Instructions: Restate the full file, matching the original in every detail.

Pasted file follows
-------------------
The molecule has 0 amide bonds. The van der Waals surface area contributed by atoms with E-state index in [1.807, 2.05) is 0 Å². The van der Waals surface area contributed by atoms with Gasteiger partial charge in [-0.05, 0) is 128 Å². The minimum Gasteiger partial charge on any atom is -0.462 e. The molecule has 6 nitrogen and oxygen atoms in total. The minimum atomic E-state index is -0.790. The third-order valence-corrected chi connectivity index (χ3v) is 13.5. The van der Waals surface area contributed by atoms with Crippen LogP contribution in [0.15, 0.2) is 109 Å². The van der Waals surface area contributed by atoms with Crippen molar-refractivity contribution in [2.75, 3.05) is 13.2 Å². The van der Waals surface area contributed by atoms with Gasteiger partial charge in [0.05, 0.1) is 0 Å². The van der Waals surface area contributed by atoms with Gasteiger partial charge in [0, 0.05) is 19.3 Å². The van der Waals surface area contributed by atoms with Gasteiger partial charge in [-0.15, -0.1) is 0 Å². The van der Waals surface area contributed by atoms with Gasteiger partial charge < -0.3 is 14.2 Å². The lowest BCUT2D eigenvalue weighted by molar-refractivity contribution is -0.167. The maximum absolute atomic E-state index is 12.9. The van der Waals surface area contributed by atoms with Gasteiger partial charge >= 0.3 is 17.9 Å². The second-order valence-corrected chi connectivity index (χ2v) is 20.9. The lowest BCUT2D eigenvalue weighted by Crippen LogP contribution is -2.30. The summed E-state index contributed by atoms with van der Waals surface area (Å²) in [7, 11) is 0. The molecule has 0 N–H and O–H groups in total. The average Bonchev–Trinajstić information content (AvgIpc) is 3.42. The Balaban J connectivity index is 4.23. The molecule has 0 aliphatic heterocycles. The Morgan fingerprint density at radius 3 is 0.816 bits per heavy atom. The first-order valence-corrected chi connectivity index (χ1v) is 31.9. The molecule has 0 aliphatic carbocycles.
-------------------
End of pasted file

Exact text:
The molecule has 0 amide bonds. The van der Waals surface area contributed by atoms with E-state index in [1.807, 2.05) is 0 Å². The van der Waals surface area contributed by atoms with Gasteiger partial charge in [-0.05, 0) is 128 Å². The minimum Gasteiger partial charge on any atom is -0.462 e. The molecule has 6 nitrogen and oxygen atoms in total. The minimum atomic E-state index is -0.790. The third-order valence-corrected chi connectivity index (χ3v) is 13.5. The van der Waals surface area contributed by atoms with Crippen LogP contribution in [0.15, 0.2) is 109 Å². The van der Waals surface area contributed by atoms with Crippen molar-refractivity contribution in [2.75, 3.05) is 13.2 Å². The van der Waals surface area contributed by atoms with Gasteiger partial charge in [0.05, 0.1) is 0 Å². The van der Waals surface area contributed by atoms with Gasteiger partial charge in [0, 0.05) is 19.3 Å². The van der Waals surface area contributed by atoms with Gasteiger partial charge in [-0.15, -0.1) is 0 Å². The van der Waals surface area contributed by atoms with Gasteiger partial charge < -0.3 is 14.2 Å². The lowest BCUT2D eigenvalue weighted by molar-refractivity contribution is -0.167. The maximum absolute atomic E-state index is 12.9. The van der Waals surface area contributed by atoms with Gasteiger partial charge >= 0.3 is 17.9 Å². The second-order valence-corrected chi connectivity index (χ2v) is 20.9. The lowest BCUT2D eigenvalue weighted by Crippen LogP contribution is -2.30. The summed E-state index contributed by atoms with van der Waals surface area (Å²) in [7, 11) is 0. The molecule has 0 N–H and O–H groups in total. The average Bonchev–Trinajstić information content (AvgIpc) is 3.42. The Balaban J connectivity index is 4.23. The molecule has 0 aliphatic heterocycles. The Morgan fingerprint density at radius 3 is 0.816 bits per heavy atom. The first-order valence-corrected chi connectivity index (χ1v) is 31.9. The molecule has 0 aliphatic carbocycles.